Nothing beats a blast of vibrant color in the garden, especially when all you see around you is green foliage (or other houses, walls, etc.). Some plants just have that extra beauty that is part of their unique nature or it comes with changes in the seasons and temperatures. If you live in the desert, a dry setting or have a bright spot inside your house, our roundup of fabulous flora might be all you need to heat things up in the landscape!
CAMPFIRE PLANT (Crassula capitella ‘Campfire)—Like many Crassulas, this variety responds to its environment, starting out green and turning a vivid orange-red shade when placed in the sun. Bright light also encourages the development of white flowers in summer. It can grow up to 3 feet wide due to its sprawling habit.
FIRESTICKS (Euphorbia tirucalli)—A stunner in the landscape, this succulent shrub is a fast grower and is easy to propagate from cuttings. It loves the sun and can handle some of the hottest locations. In summer it stays a beautiful shade of green; in the cooler months, the top portion of the plant turns a fire-red. A note of warning: Be careful when trimming or moving the plant, as broken stems produce a white sap that is toxic to both humans and pets.
PADDLE PLANT (Kalanchoe luciae)—Who can resist this fabulous succulent, with its large fleshy paddle-shaped leaves that transform from a soft green to a rich red when given enough sunlight. A great choice for growing in pots, paddle plants can be easily propagated from their offshoots.
RED PAGODA (Crassula capitella ‘Red Pagoda’)—Recognizable by its propeller-like leaves, red pagoda offers an array of color changes, blushing from a soft green to a vivid orange-red shade when placed in the sun. Like campfire plant, it develops white flowers in summer. When kept indoors, its leaves will remain a bright lime green.
FIRE BARREL CACTUS (Ferocactus gracilis)—Otherworldly looking with its rigid curved red spines sprouting from its deep-green globular base, this beauty needs direct sun to keep its dramatic color. It produces reddish flowers in spring through early summer that attract pollinating bees.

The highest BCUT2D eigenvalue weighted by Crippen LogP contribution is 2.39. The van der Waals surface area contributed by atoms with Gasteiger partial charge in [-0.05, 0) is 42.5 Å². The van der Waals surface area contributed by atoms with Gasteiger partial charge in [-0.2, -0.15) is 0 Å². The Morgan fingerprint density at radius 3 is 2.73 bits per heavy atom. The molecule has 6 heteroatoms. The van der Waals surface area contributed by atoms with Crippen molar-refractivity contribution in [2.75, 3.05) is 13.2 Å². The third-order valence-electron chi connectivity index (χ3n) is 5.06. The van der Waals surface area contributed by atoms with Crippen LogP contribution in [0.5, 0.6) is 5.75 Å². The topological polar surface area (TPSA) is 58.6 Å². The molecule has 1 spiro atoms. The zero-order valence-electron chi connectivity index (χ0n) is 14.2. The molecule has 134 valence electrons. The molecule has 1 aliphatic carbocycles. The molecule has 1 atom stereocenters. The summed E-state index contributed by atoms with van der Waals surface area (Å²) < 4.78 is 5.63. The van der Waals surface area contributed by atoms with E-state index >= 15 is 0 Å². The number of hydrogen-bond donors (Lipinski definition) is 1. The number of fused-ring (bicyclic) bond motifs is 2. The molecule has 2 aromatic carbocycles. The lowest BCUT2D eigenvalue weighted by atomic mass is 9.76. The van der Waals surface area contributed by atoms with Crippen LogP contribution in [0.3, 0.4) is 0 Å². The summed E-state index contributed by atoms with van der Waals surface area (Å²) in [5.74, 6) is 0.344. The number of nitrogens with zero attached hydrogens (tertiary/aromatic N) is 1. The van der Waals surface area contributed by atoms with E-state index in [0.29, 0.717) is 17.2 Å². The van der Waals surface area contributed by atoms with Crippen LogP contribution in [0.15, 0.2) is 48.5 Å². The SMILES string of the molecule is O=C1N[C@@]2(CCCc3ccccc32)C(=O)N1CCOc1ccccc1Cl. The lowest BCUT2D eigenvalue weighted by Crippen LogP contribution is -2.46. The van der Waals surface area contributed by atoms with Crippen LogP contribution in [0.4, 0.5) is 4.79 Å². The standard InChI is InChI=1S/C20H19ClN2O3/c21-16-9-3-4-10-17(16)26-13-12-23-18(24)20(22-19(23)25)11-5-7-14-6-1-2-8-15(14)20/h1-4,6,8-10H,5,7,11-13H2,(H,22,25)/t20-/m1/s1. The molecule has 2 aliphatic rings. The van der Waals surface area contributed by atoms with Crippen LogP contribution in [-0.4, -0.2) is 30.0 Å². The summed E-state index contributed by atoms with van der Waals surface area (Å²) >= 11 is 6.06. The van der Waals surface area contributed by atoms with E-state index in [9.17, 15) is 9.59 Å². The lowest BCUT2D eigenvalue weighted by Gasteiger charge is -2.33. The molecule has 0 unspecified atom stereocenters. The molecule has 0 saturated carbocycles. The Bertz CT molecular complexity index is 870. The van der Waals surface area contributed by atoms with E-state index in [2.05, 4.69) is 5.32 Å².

CALIFORNIA SUNSET (Graptosedum ‘California Sunset’)—The waxy rosette shape of this thick-leafed sprawling succulent looks like a work of art. Factor in its crimson hue and you have a winner in the garden. Easy to grow in pots, it produces white flowers in spring. Over time, clusters of long-stemmed rosettes will form. Be careful not to overwater.
CRAWLING OCTOPUS (Aloe vanbalenii)—Its name comes from its fleshy toothed leaves which spread across the ground like an octopus. The more sun it gets the darker red it will turn. Ideal for xeriscape settings and rock gardens, it emits a musty, cinnamon-like smell when its leaves break off.
JELLY BEAN SEDUM (Sedum rubrotinctum ‘Aurora’)—This low-growing succulent features pink jellybean-like leaves that transform from a pale green to pink to cream depending on how much light it receives (the more sunlight the pinker it gets). Tolerant of full sun, it does great in containers. Just be careful with its leaves, as they are fragile and can easily fall off if handled too roughly.
SUNSET ALOE (Aloe dorotheae)—This eye-catching succulent alters its colors from bright green to a glossy sunburn-red in bright sun. Its fleshy leaves are flecked with white and its edges have short sharp teeth. In winter, tubular reddish flowers sprout on long stems from the plant’s base. Sunset aloe readily produces offsets, forming large clumps of rosettes.